The Unstoppable Nicole Humber
Nicole is a force to be reckoned with, in the best possible ways. In addition to being driven and competitive, Nicole has enough grit for 10 lifetimes, is and also open-minded, and always looking to learn and improve. Nicole is unapologetic about who she is, embraces that she is a young, female restoration company owner, and proves her mettle time and time again.
Nicole got her start in the restoration industry 13 years ago, as a receptionist. When Bravo Restoration & Construction was founded in 2010 in Windsor, CA, near Santa Rosa, by one of her coworkers at another restoration company, Nicole followed to help with backend responsibilities like payroll, scheduling, calling adjusters, and other admin duties. At the time, she had a newborn baby and was also going to school full time. By mid-2011, Nicole was full time at Bravo.
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“From 2011 to 2016, I was basically his right-hand person, but a naïve little girl who had no idea, I just knew I loved this industry,” Nicole reminisced. “I gave my blood, sweat, and tears into this place.”
In 2016, the owner approached Nicole saying he was burned out, and if she could find the money, the company was hers. Curious how Nicole came up with the money? Check out our fun video interview linked to this article.
“My gut told me that I needed to do this … I just have this overwhelming commitment not only to my coworkers, but to myself,” Nicole said. “Being a woman business owner in a man’s industry – I was just so driven by that, and so six months later, I became the full owner.”
However, what Nicole bought was far from a healthy company. She had to beg very unhappy employees to stay, and the company was losing more than $800,000 a year. One of the first things Nicole did as owner was to hire a lawyer and consultants who looked at her, asked why she bought it, and told her she was in over her head. In fact, she was even advised to sell.
But anyone who knows Nicole knows she’s not a quitter, and will prove people wrong time and time again if she has to. Today, four years after buying the company, Bravo is profitable and has what her advisor calls one of the healthiest company cultures he has ever seen.
“Nicole originally purchased the company in order to save the jobs of her co-workers when it looked like the company would potentially close. Since then, Nicole has focused on building a great team and maintaining incredible morale,” wrote Bill Prosch in his nomination for Nicole. Bill is a business development advisor at Violand Management Associates. “Her employees always come first, and while company morale is always at the top of her list, she realizes that well-trained and cared for team members serve Bravo’s clients extremely well.”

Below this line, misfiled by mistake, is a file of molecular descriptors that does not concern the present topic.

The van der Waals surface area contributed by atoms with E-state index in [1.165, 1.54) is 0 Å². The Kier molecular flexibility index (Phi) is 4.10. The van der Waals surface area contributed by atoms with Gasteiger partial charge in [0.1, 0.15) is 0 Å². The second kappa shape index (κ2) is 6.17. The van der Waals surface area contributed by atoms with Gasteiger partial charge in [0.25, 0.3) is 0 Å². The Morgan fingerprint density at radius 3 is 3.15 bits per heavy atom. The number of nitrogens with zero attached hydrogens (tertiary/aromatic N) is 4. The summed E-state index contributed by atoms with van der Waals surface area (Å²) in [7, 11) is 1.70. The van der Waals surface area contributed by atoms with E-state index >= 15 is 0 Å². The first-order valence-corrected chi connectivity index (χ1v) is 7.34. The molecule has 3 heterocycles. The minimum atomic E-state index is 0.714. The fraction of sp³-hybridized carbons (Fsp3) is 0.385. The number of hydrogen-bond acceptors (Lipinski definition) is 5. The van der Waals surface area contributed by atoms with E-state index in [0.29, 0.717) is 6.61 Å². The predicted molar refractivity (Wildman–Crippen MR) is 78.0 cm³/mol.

Nicole credits trusting her gut, admitting when she doesn’t know something, and being very open and transparent to hers and Bravo’s success.
“I asked a lot of questions; I was constantly asking every person I talked to, soaked in what they had to say… I had no fear of putting it out on the table like hey, I have no idea what the heck I’m doing,” she said.
In addition to her endless grit and refusal to give up, Nicole also gives credit to the people she surrounded herself by, like her consultants and other industry colleagues.
It’s worth noting that as Nicole has pushed through the last few years, her team and company have been directly affected by the California wildfires, with some even being displaced, areas being closed off, and huge influxes of work during these periods.
Today’s Bravo Restoration
Her youth and gender have been hurdles Nicole has been more than willing to clear. At just 32 years old, she admits she runs into push back more so on larger loss jobs and even getting onto some of the TPAs. Nicole reminisced about a recent hotel project Bravo was awarded, for which she was at first questioned and dealt phrases like “well honey, let me tell you…” Nicole said she got firm, showed her knowledge, and now the adjuster is a raving fan of hers and Bravo.
Within the company, culture is critical. Nicole has learned to hire for culture and personality, and train for skill. Common core values are a huge factor – things like being hardworking, trustworthy, and being a person of integrity. She believes in treating her team like family. At this point, the team is so solid she’s never had to fire anyone; people who don’t fit find their own way out the door.
“We have fun; I’m really big about celebrating the little wins… and I think that helps,” Nicole said. “I’m a mom, I’m a woman, and I’m young, and I love my staff, so when I love them, I love them hard when they disappoint me or they don’t do what I’m asking.”
Now that Bravo is out of survive mode, and thriving, Nicole has dreams of expanding and opening more offices. That said, she also wants to be sure she perfects every level her company reaches before going to the next. She also plans to continue learning and improving her own leadership skills and knowledge, which is evidenced by her earning her Associate’s Degree in 2018, while raising a family and working on her company.
“Her constant search for knowledge, not only for herself, but for her team serves to advance all who are part of Bravo,” Prosch commented. “Nicole is truly unique. Not only because she’s a woman in a man’s industry, but her drive to succeed and compassion for her employees and clients are second to none.”
Nicole is really only getting started; the sky is the limit. This portion of her nomination from Kirk Prouse, a Regional Director for Interstate Restoration, sums it all up best:
“I have been in this industry for over 30 years and have never seen anybody with the drive and enthusiasm exhibited by Nicole. Her employees and customers love her like I’ve never seen before. Her ethics, dedication to employees, clients and family is unbelievable. She donates time and money to charities, schools, sporting leagues and community. She took a business that was hemorrhaging and built a very successful company in a matter of a few years. If I had her working for me I could have retired years ago!”